CGI: The Bane of a Good Story

It seems like movies today are flooded with CGI effects.  Some movies are entirely made on the computer, while others use subtle elements of computer generated imagery.  Now without the miracle of computers, it would be quite impossible to have a lot of the movies that we have today, superhero films especially, but sometimes it seems that filmmakers go out of their way to use effects whenever possible, even when they are unnecessary, either because it is ‘the thing to do’ or because of cost/time restrictions.

I’m a huge fan of traditional techniques whenever possible, not because I can’t create computer effects, but because it simply looks more real to me.  As subtle as some CGI effects are, you can always point them out (Yes as good as Avatar is, it still ‘looks’ computer generated).  There is always something wrong with the physics or texturing that never looks quite right.  It looks good, but not quite natural.  Now, hang a guy from a trapeze wire or get a stuntman to jump from a building and it looks real, why because it is!  Real things have no choice but to follow the laws of physics weather you want them to or not.

Good examples of this are the new Spider-Man films.  Below is a great clip of Spider-Man swinging.

Even with Spider-Man super strength it’s hard to believe that he could swing so fast and so high.  Swinging from web to web probably wouldn’t look quite like that, but I understand it would be a little hard to get a stuntman to do what Spidey can do.  Other other hand, look at The Dark Knight.  Whenever possible Christopher Nolan would use real explosions, real stuntmen and traditional effects.  It’s flawless and one of the best looking modern films I have seen.  Below is a great clip on one of the hardest stunts performed in the film.  they talk about how easy it would be to use CG effects, but they stuck to traditional techniques.

When so many computer effects are being used in every film, it’s hard for the spectacle to leave an impression anymore.  I’m not surprised when the 50 foot whatever comes out and attacks because you can model anything on a computer workstation and spit it out on the screen with virtually the same ease as any other creature.  It comes down to how you use the creatures, models, effects.  Do they progress the film forward or do they distract the viewer?  The topic of this post is not “Bashing CGI Effects”, but it will be interesting to see when the average moviegoer catches on and gets bored of such effects, will there be an underlying story there to keep them entertained?


~ by FireStorm Studios on January 25, 2010.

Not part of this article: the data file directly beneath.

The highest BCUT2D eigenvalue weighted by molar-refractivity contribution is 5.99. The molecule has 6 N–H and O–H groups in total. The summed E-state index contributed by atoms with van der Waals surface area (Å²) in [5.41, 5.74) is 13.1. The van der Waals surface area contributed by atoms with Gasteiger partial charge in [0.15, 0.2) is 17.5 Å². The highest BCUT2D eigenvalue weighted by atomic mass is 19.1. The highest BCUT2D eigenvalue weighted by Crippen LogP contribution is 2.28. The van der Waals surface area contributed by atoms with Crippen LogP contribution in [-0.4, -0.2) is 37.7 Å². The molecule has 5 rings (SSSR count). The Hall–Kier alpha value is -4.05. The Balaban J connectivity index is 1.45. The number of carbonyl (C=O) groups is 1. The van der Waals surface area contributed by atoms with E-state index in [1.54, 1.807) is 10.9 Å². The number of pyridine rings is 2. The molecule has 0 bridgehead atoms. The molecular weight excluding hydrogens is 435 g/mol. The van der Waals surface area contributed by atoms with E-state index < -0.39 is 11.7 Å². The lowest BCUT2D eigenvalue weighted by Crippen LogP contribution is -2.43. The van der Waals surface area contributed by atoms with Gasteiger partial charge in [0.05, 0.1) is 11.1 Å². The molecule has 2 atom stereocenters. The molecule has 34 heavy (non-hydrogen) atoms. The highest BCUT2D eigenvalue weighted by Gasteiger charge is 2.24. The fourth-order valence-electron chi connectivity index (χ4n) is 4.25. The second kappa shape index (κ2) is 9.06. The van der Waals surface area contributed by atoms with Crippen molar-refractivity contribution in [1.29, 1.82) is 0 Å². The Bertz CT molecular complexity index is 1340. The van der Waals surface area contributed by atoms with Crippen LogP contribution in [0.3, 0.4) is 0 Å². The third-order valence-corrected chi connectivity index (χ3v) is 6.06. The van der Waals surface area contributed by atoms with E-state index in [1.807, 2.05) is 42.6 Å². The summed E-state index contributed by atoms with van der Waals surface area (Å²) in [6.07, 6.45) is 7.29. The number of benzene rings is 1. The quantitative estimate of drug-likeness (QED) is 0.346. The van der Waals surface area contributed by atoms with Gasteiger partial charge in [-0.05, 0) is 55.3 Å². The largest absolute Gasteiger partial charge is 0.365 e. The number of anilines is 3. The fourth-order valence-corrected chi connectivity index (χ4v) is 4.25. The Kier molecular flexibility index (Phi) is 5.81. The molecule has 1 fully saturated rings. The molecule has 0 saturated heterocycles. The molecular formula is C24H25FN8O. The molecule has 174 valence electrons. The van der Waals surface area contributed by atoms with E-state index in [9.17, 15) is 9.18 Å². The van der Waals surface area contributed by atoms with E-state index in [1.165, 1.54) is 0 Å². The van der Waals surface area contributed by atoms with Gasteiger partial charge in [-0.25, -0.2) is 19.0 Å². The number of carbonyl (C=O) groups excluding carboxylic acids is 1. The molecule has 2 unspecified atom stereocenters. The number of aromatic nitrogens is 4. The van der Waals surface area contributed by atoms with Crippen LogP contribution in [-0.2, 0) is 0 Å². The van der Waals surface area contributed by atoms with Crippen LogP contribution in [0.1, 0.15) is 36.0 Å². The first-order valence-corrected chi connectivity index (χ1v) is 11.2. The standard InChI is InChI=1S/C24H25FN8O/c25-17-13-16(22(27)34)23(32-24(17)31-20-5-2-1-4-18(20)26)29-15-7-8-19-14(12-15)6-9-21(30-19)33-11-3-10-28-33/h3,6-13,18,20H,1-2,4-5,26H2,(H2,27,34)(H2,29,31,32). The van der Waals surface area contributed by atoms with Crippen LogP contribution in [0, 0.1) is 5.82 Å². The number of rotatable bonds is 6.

3 Responses to “CGI: The Bane of a Good Story”

  1. CGI (or any technology) should only be employed in service of a good storyline and credible, well-composed characters; it should never dominate a film.

    But here’s how a typical script reads these days:

    Bob: Look out, Kelly!


    Kelly: Arrrrghh!

    Sandy: Kelly, NOOOOOO!

    That’s how those assholes who “wrote” the “Transformers” movie and “Star Trek XI” work (Roberto Orci and Alex Kurtzman)–eye candy for the mentally challenged. Today’s script writers grew up on graphic novels and video games and show all of the symptoms: over-developed thumbs, nonexistent attention spans and shriveled frontal lobes. The perfect scenarists for a generation of mall rats and gamers who eschew storyline for bombast, character development for splatter.

    I ranted about this on my site but I spotted your post and…well…sorry…

  2. To be fair, I don’t think it’s the video game and comic book culture that causes “nonexistent attention spans and shriveled frontal lobes”. Over-developed thumbs are up for discussion.

    I think it has more to do with what the studios see as a safe bet. It’s not Oscar winning screenwriters that are taking the time to write their best and most credible story about humanoid car-bots. It’s writers who are willing to take whatever they are given to make a career and will pretty much let the studio have unlimited influence in the picture.

    In fact, I find myself, as an avid gamer, to be less impressed by special effects than the average movie-goer. I’ve seen these effect done, and done quite well, on my PS3 already, so to see it in a film does nothing for me.

    When I see a film, I want it to challenge me.

    And about practical effects, have you seen Human Target? It uses CGI, but it’s pretty sparse. The fight scenes are brutal and gritty, which feels fresh nowadays.

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